Viva Las Vegas, Via Singapore

11/18/2010 1:30 pm EST


Nicholas Vardy

Editor, Oxford Wealth Accelerator

Nicholas Vardy, editor of Global Stock Investor, writes that Las Vegas Sands has hit a huge jackpot in Asia.

Las Vegas Sands (NYSE: LVS) is best known among most Americans as the operator of The Venetian Resort Hotel Casino, The Palazzo Resort Hotel Casino, and The Sands Expo and Convention Center in Las Vegas.

But Las Vegas is a small (and shrinking) part of Las Vegas Sands’ business. Although it entered Asia less than a decade ago, already more than 75% of its revenues come from outside the US, including properties in Macau, China, and what has been hailed as the world’s most expensive casino, the $5.5-billion Marina Bay Sands in Singapore.

A special administrative region of China, Macau quietly has become the world’s biggest gambling hub, overtaking the Las Vegas Strip in revenues back in 2006. By 2010, there was no contest: In the 12 months through July 31st, the Strip generated revenue of $4.92 billion; Macau is expected to generate $22 billion by the end of 2010, up from a record $14.9 billion a year ago. That will make Macau more than four times the size of the American original.

The “Great Recession” served to [widen the gap] between Las Vegas and Macau. While Las Vegas still is struggling to get back on its feet, Macau’s gaming industry has come roaring back. Macau-wide casino gambling revenue jumped 59% in the first ten months of this year. Gaming revenues in October hit a record high, soaring to $2.4 billion.

Thankfully, Las Vegas Sands is well-positioned to profit from this growth. It now has three properties in Macau: The Sands Macau, Venetian Macau, and The Four Seasons Macau. In the most recent quarter, net revenue rose for these properties by 29%, 31%, and 196%, respectively.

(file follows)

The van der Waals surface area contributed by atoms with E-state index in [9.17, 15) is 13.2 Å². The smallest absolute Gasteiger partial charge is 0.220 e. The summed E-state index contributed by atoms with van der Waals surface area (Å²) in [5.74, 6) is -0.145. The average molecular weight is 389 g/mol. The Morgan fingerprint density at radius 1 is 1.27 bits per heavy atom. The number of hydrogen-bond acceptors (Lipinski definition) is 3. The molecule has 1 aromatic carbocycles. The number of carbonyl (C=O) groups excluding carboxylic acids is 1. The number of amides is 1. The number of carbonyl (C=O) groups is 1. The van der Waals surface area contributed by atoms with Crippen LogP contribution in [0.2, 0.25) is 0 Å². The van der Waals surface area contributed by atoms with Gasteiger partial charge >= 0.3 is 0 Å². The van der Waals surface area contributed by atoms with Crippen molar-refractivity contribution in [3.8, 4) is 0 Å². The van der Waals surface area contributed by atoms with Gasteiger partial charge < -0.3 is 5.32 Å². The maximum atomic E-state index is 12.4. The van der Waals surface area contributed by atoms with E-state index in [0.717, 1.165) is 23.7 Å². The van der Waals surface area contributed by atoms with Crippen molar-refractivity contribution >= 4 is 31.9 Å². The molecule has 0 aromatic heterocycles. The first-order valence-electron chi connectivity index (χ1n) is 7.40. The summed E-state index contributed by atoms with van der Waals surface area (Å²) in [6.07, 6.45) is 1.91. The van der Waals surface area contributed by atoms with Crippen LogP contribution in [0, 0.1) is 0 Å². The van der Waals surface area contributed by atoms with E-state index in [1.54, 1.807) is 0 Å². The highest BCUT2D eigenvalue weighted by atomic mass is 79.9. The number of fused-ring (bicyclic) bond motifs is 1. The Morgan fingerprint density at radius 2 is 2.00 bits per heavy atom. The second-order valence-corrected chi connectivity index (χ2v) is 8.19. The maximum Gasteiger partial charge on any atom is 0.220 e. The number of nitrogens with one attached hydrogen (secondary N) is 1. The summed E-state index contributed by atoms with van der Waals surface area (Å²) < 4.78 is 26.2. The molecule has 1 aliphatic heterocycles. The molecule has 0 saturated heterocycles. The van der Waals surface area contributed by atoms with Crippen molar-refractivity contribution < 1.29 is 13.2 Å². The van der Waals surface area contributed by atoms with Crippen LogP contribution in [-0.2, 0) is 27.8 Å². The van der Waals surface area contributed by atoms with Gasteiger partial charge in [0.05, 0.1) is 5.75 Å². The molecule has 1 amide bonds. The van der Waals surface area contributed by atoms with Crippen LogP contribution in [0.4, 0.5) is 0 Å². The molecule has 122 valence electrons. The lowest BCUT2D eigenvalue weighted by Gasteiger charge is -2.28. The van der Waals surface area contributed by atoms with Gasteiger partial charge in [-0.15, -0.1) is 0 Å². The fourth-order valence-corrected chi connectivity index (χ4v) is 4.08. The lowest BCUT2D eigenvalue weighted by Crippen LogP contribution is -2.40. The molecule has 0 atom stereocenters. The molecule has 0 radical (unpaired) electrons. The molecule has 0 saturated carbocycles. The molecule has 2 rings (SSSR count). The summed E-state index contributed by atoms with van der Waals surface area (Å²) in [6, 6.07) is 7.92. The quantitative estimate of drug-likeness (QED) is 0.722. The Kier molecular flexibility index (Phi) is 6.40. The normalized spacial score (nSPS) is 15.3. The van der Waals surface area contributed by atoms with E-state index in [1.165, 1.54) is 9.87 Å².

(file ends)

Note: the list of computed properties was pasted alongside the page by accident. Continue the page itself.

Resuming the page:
For all the potential of Macau, LVS’ $5.5-billion Marina Bay Sands in Singapore may be the real feather in its cap. Open only six months ago, it’s already being talked about as the most successful casino launch in history. It now attracts 25,000 visitors a day, and a rise to 70,000 is forecast for next year when the resort is fully open.

Nearly 300,000 non-guests have visited the spectacular 150-meter-long infinity pool on the 57th-floor roof, overlooking the Hong cityscape. The Marina Bay Sands hotel boasts no fewer than five celebrity-chef restaurants. Its shopping mall—with clients like Tiffany, Jimmy Choo, and La Perla—attracts the top global retail brands. After only six months of operation, analysts already are projecting that Singapore’s gambling revenues could be larger than the Las Vegas Strip [by] as early as 2012. That translates to annual pre-tax profits of around $1 billion for Las Vegas Sands.

LVS recently crushed analysts’ estimates for the third quarter, [and] the news keeps getting better and better. The average earnings estimate for 2011 was $1.05 a few months ago. Today, it’s up to $1.62. As Asian economies continue to expand at breakneck speed, Las Vegas Sands will continue to beat investors’ expectations.

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